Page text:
We’re back from a memorable trip up into Buckeye Canyon on the East Side of the Sierra, just north of Bridgeport. Memorable for torrential thunderstorms, infestations of ticks, and some absolutely great hiking.
DAY ONE: We left our cabin and drove over Sonora Pass, stopping to pick up NOBO PCTer Prospector, who told us of a horrific hailstorm the night before, and warned us of clouds of mosquitoes. The weather reports had been all over the map, from high temps to thunderstorms to perfect weather, so we plowed ahead and hoped for the best.
After dropping off Prospector at the General Store in Bridgeport, we drove into Buckeye Canyon, parked the car, and were on the trail by 10:45, keeping our eyes on some clouds that were building up behind us. We stopped for lunch at the ford of Buckeye Creek (water was slow moving and mid-thigh) and promptly lost the trail. No worries, as this trail just goes up the canyon, and that’s what we did.
But by 1:30 it was raining enough, and we’d hiked far enough, that we called a halt and set up the tent. Not exactly the way we’d planned the day, but Mother Nature is in charge. There was some thunder, a few flashes of lightning, and about three hours of steady rain. But then the rain let up, and we decided to try to hike a little farther. And as we packed up, I found the trail, just thirty yards above us. We could see the storm as it proceeded ahead of us up the canyon.
But a half-hour later, it came back down the canyon, and we decided to call it a day, camping in a beautiful grove of aspens. It rained for another two hours, with more lightning and thunder, and we were only able to get out and stretch our legs as dusk fell. I went down to the creek to get water, and came back soaked from knees down from all the wet grass and bushes.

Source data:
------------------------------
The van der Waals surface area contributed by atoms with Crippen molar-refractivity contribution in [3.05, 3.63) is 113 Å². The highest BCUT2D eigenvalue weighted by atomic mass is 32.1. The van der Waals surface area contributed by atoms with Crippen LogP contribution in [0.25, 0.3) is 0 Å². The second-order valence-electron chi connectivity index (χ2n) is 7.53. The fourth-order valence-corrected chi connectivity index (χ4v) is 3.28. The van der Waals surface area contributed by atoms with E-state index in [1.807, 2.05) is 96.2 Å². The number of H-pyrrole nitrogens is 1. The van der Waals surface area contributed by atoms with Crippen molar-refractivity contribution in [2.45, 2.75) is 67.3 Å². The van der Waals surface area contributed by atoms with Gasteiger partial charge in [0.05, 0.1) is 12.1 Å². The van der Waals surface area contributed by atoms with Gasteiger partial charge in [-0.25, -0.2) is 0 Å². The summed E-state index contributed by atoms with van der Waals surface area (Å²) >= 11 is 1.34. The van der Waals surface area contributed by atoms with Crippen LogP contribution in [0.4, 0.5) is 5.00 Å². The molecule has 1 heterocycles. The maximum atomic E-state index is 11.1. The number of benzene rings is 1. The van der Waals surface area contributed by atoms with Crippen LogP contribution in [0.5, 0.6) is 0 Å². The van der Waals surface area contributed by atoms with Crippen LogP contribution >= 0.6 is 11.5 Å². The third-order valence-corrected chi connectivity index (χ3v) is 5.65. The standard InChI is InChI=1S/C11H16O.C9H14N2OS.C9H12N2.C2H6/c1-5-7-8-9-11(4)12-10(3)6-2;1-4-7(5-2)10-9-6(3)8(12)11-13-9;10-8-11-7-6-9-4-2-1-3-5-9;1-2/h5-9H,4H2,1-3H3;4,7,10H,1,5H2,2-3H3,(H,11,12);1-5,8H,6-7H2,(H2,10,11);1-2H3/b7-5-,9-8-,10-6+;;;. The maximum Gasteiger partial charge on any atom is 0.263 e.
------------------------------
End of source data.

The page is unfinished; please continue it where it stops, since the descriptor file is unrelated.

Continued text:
That night we took stock—I had only one pair of dry socks, my trailrunners and other socks were soaked, and as we went through our gear we found a tick climbing on my arm…a result of that escapade down to the creek, no doubt. A tough first day, all in all.
DAY TWO: I decided to put my wet socks back on, so that I could save one pair of dry socks for camp. And the trail was bound to be soggy after the rain. We climbed up past the Roughs, passing a lovely waterfall, and then meandered through the tight canyon of Buckeye Creek, reaching the cabins and trail junction to Yosemite before noon.
We had no further plans for today, so we found a wonderful campsite back down the trail a hundred yards, and set up the tent. After lunch, we took a rest, and then got out of the tent to see clouds building once again. I fished for an hour, catching lots of spooky brookies from 7-12 inches, and then it started to rain. And this time it was serious. Huge claps of thunder, some only 5 seconds away, gusty winds, and torrential rains for about three hours. Just when we thought we had most things dried out from the day before—including my socks. Sigh. For a second night, we ate dinner in the tent-although near dark we had time to get out and take stock of the massive lodgepole pine nearby.
At this point M had just about had enough. The bugs were not bad at all, despite Prospector’s warning, but the thunderstorms were taking a lot of the joy out of the trip—that and she was feeling a bit poorly in general.